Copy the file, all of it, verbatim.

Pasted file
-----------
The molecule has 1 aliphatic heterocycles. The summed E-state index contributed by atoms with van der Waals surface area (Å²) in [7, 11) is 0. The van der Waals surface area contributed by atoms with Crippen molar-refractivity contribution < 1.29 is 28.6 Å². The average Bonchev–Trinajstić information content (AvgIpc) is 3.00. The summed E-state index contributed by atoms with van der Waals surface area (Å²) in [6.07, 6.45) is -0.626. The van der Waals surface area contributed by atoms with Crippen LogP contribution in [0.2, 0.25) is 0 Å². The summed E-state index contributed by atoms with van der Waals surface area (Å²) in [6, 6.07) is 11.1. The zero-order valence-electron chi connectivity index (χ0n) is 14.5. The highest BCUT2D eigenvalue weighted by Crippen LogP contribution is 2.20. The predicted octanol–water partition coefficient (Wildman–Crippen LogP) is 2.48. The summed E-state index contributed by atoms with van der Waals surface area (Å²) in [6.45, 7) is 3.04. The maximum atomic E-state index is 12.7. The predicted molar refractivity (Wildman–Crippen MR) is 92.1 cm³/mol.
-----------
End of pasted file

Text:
The molecule has 1 aliphatic heterocycles. The summed E-state index contributed by atoms with van der Waals surface area (Å²) in [7, 11) is 0. The van der Waals surface area contributed by atoms with Crippen molar-refractivity contribution < 1.29 is 28.6 Å². The average Bonchev–Trinajstić information content (AvgIpc) is 3.00. The summed E-state index contributed by atoms with van der Waals surface area (Å²) in [6.07, 6.45) is -0.626. The van der Waals surface area contributed by atoms with Crippen LogP contribution in [0.2, 0.25) is 0 Å². The summed E-state index contributed by atoms with van der Waals surface area (Å²) in [6, 6.07) is 11.1. The zero-order valence-electron chi connectivity index (χ0n) is 14.5. The highest BCUT2D eigenvalue weighted by Crippen LogP contribution is 2.20. The predicted octanol–water partition coefficient (Wildman–Crippen LogP) is 2.48. The summed E-state index contributed by atoms with van der Waals surface area (Å²) in [6.45, 7) is 3.04. The maximum atomic E-state index is 12.7. The predicted molar refractivity (Wildman–Crippen MR) is 92.1 cm³/mol.